On November 15, 2007, when J.V.'s aunt arrived to pick J.V. up from Mother's home, she observed a cigarette burn to J.V.'s eye. J.V.'s aunt called Grandmother, who took J.V. to the emergency room. Mother did not go to the hospital with J.V. and Grandmother.
That same day, Grandmother filed her Petition to Establish De Facto Custodian and Motion for Custody of J.V. A hearing was held shortly thereafter, and the court appointed a Guardian Ad Litem (“the GAL”) to evaluate the custody situation. Counsel was appointed for Mother on April 11, 2008.
A hearing was held on August 15, 2008. The GAL's report was entered into evidence and the GAL recommended that custody of J.V. be awarded to Grandmother. On November 14, 2008, the trial court issued the following order:
1. That [Grandmother] meets the requirements of I.C. 31-9-2-35.5 and is named as Defacto Custodian of [J.V.].
2. The Referee now adopts the recommendations of the Guardian Ad Litem as follows:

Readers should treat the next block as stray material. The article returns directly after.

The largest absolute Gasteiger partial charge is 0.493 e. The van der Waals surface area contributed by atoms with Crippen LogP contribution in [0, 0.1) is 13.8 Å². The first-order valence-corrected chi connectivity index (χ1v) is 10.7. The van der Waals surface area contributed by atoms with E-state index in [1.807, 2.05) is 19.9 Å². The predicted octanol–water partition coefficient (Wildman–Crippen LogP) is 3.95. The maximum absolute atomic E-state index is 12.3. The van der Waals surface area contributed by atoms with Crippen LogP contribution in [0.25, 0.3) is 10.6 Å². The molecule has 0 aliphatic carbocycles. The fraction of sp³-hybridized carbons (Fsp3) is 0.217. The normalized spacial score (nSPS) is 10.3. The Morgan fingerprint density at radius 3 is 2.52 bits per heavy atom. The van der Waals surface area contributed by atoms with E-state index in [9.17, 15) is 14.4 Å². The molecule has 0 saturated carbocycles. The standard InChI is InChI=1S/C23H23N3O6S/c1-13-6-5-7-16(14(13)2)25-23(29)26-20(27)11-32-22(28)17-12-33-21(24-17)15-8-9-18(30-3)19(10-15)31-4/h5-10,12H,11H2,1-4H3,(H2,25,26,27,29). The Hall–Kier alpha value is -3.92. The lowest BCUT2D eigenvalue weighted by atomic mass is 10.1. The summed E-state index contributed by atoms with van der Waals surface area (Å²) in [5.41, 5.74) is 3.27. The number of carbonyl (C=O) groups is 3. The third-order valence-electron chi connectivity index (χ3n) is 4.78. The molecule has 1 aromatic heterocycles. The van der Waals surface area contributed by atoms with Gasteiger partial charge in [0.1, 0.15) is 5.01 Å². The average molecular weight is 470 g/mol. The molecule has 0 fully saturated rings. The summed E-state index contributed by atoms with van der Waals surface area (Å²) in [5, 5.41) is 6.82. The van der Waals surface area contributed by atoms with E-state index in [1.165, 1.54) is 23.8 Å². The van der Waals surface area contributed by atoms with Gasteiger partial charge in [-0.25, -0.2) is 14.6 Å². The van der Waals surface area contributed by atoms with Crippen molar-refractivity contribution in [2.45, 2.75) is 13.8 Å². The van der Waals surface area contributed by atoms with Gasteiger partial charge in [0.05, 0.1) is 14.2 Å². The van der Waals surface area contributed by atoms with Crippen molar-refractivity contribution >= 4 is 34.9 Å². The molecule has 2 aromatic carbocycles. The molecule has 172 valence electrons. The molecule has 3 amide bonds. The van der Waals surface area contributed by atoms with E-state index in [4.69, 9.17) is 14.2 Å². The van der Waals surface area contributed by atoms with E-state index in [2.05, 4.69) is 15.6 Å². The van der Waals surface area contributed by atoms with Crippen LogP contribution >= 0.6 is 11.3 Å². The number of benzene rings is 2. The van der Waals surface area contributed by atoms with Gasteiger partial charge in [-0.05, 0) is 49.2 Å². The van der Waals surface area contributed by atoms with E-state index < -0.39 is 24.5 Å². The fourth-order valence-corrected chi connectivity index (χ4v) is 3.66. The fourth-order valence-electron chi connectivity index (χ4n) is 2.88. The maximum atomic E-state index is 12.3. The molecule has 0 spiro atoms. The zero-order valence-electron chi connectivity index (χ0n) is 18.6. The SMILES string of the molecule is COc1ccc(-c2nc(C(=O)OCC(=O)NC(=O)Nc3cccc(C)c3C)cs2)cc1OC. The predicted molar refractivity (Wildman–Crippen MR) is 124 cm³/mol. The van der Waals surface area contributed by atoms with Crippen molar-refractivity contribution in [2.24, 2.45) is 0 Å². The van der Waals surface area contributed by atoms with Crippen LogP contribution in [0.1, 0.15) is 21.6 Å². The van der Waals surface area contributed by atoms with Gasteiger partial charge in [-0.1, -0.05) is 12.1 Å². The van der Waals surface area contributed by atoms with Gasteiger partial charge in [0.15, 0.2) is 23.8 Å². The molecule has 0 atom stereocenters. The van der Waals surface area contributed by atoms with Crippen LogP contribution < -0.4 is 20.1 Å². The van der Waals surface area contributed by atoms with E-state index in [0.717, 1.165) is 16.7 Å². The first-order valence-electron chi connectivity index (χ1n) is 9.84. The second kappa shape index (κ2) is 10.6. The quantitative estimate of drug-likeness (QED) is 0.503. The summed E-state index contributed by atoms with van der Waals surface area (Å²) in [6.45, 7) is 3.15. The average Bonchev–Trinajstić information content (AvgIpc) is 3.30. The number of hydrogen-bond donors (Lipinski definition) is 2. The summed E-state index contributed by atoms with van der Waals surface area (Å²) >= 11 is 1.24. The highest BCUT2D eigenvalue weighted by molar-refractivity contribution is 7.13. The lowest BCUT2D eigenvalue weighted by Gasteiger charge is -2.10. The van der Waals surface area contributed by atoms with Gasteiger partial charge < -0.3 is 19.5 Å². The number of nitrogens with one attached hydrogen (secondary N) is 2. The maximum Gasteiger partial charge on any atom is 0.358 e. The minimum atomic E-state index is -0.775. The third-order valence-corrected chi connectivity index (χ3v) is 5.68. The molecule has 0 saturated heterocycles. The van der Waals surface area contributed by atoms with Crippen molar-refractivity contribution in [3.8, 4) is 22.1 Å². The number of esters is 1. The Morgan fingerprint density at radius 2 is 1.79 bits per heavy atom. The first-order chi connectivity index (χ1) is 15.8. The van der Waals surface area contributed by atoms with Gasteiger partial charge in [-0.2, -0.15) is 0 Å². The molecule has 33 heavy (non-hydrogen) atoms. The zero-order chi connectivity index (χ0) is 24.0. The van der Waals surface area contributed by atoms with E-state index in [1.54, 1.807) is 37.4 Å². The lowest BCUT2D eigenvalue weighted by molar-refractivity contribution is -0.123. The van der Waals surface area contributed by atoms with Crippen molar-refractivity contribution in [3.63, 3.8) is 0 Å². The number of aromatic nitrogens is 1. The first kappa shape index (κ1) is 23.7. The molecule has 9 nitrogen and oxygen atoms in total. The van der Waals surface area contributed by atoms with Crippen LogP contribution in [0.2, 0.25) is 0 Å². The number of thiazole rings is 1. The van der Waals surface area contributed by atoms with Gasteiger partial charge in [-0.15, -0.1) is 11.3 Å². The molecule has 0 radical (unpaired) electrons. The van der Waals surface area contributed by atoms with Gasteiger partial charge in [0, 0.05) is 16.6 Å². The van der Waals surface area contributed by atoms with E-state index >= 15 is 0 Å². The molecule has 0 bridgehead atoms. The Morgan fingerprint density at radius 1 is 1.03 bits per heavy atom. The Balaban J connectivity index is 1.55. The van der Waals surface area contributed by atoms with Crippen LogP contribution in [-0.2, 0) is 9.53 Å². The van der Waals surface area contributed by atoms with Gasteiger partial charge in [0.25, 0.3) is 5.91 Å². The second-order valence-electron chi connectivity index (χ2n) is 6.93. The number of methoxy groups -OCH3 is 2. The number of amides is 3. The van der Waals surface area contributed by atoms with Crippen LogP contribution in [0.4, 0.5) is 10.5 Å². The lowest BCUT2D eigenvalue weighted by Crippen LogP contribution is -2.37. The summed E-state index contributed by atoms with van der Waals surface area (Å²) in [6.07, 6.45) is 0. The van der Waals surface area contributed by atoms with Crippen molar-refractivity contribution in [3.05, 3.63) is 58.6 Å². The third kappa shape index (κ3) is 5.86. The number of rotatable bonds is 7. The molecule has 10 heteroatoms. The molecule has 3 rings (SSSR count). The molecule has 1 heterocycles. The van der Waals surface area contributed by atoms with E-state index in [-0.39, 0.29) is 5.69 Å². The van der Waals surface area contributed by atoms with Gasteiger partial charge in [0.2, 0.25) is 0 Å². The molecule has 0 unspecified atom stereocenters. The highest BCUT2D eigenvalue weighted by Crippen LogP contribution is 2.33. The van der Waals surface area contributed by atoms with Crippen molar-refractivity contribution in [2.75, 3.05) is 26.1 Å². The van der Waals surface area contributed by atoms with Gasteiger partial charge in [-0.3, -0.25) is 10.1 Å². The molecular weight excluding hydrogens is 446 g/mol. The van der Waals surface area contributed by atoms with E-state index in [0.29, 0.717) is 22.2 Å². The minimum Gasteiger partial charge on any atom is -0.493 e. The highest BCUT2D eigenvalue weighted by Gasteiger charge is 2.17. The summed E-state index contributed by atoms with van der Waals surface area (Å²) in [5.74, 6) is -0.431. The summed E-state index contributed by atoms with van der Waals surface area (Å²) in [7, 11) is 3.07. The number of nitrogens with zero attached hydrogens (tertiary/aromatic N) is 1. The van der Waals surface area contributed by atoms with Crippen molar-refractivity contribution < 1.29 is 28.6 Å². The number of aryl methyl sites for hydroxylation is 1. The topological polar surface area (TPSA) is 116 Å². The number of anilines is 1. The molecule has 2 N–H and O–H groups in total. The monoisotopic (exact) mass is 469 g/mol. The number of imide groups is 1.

A. Legal and physical custody of the child is awarded to the Defacto Custodian, [Grandmother].
B. [Mother] shall have parenting time with the child pursuant to the Parenting Time Guidelines with the following restrictions: No overnight parenting time at present and no contact with [Eric L.] or Brayton Tedder.
3. Both parties are ordered to refrain from smoking near the child.
Appellants App. p. 26. Mother now appeals.
Discussion and Decision
Initially, we observe that our court's decision in In re L.L. & J.L., 745 N.E.2d 222 (Ind.Ct.App.2001), trans. denied, provides a framework for trial courts to apply when considering a custody dispute between a natural parent and a third-party.